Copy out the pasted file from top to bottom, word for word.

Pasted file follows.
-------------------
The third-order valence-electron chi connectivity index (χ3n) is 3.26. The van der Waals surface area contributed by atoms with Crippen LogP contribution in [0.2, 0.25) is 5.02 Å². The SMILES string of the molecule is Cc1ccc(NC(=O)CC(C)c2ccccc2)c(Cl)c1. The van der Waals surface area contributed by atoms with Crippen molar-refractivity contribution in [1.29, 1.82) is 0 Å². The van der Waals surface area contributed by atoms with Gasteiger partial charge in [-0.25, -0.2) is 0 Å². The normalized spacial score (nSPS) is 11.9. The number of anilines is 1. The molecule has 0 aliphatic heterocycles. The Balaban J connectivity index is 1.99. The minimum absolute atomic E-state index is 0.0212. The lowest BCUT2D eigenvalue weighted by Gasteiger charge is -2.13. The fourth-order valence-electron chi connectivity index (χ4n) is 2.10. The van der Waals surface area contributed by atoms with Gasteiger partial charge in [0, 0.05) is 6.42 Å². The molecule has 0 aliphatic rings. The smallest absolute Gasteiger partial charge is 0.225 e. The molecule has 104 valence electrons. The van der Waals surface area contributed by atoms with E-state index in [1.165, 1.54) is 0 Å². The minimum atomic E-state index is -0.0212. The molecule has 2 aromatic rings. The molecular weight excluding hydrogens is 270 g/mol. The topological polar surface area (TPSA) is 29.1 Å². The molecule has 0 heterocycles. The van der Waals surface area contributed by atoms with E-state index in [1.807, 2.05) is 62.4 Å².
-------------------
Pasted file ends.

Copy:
The third-order valence-electron chi connectivity index (χ3n) is 3.26. The van der Waals surface area contributed by atoms with Crippen LogP contribution in [0.2, 0.25) is 5.02 Å². The SMILES string of the molecule is Cc1ccc(NC(=O)CC(C)c2ccccc2)c(Cl)c1. The van der Waals surface area contributed by atoms with Crippen molar-refractivity contribution in [1.29, 1.82) is 0 Å². The van der Waals surface area contributed by atoms with Gasteiger partial charge in [-0.25, -0.2) is 0 Å². The normalized spacial score (nSPS) is 11.9. The number of anilines is 1. The molecule has 0 aliphatic heterocycles. The Balaban J connectivity index is 1.99. The minimum absolute atomic E-state index is 0.0212. The lowest BCUT2D eigenvalue weighted by Gasteiger charge is -2.13. The fourth-order valence-electron chi connectivity index (χ4n) is 2.10. The van der Waals surface area contributed by atoms with Gasteiger partial charge in [0, 0.05) is 6.42 Å². The molecule has 0 aliphatic rings. The smallest absolute Gasteiger partial charge is 0.225 e. The molecule has 104 valence electrons. The van der Waals surface area contributed by atoms with E-state index in [1.165, 1.54) is 0 Å². The minimum atomic E-state index is -0.0212. The molecule has 2 aromatic rings. The molecular weight excluding hydrogens is 270 g/mol. The topological polar surface area (TPSA) is 29.1 Å². The molecule has 0 heterocycles. The van der Waals surface area contributed by atoms with E-state index in [1.807, 2.05) is 62.4 Å².